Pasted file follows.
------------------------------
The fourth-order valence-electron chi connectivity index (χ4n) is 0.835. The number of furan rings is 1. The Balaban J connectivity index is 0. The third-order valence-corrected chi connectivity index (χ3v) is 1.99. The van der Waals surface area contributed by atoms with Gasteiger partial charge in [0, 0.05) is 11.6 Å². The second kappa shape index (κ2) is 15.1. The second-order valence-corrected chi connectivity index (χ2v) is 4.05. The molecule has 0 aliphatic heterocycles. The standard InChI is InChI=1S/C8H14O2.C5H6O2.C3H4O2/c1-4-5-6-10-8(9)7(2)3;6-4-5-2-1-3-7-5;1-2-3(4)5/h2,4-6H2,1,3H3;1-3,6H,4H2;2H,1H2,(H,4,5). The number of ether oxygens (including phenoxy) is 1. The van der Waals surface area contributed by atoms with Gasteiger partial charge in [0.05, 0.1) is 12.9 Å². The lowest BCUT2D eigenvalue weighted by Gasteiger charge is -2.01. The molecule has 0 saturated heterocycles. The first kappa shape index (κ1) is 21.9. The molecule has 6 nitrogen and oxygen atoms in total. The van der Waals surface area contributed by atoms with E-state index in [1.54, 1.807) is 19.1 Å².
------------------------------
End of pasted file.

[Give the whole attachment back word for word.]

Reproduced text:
The fourth-order valence-electron chi connectivity index (χ4n) is 0.835. The number of furan rings is 1. The Balaban J connectivity index is 0. The third-order valence-corrected chi connectivity index (χ3v) is 1.99. The van der Waals surface area contributed by atoms with Gasteiger partial charge in [0, 0.05) is 11.6 Å². The second kappa shape index (κ2) is 15.1. The second-order valence-corrected chi connectivity index (χ2v) is 4.05. The molecule has 0 aliphatic heterocycles. The standard InChI is InChI=1S/C8H14O2.C5H6O2.C3H4O2/c1-4-5-6-10-8(9)7(2)3;6-4-5-2-1-3-7-5;1-2-3(4)5/h2,4-6H2,1,3H3;1-3,6H,4H2;2H,1H2,(H,4,5). The number of ether oxygens (including phenoxy) is 1. The van der Waals surface area contributed by atoms with Gasteiger partial charge in [0.05, 0.1) is 12.9 Å². The lowest BCUT2D eigenvalue weighted by Gasteiger charge is -2.01. The molecule has 0 saturated heterocycles. The first kappa shape index (κ1) is 21.9. The molecule has 6 nitrogen and oxygen atoms in total. The van der Waals surface area contributed by atoms with E-state index in [1.54, 1.807) is 19.1 Å².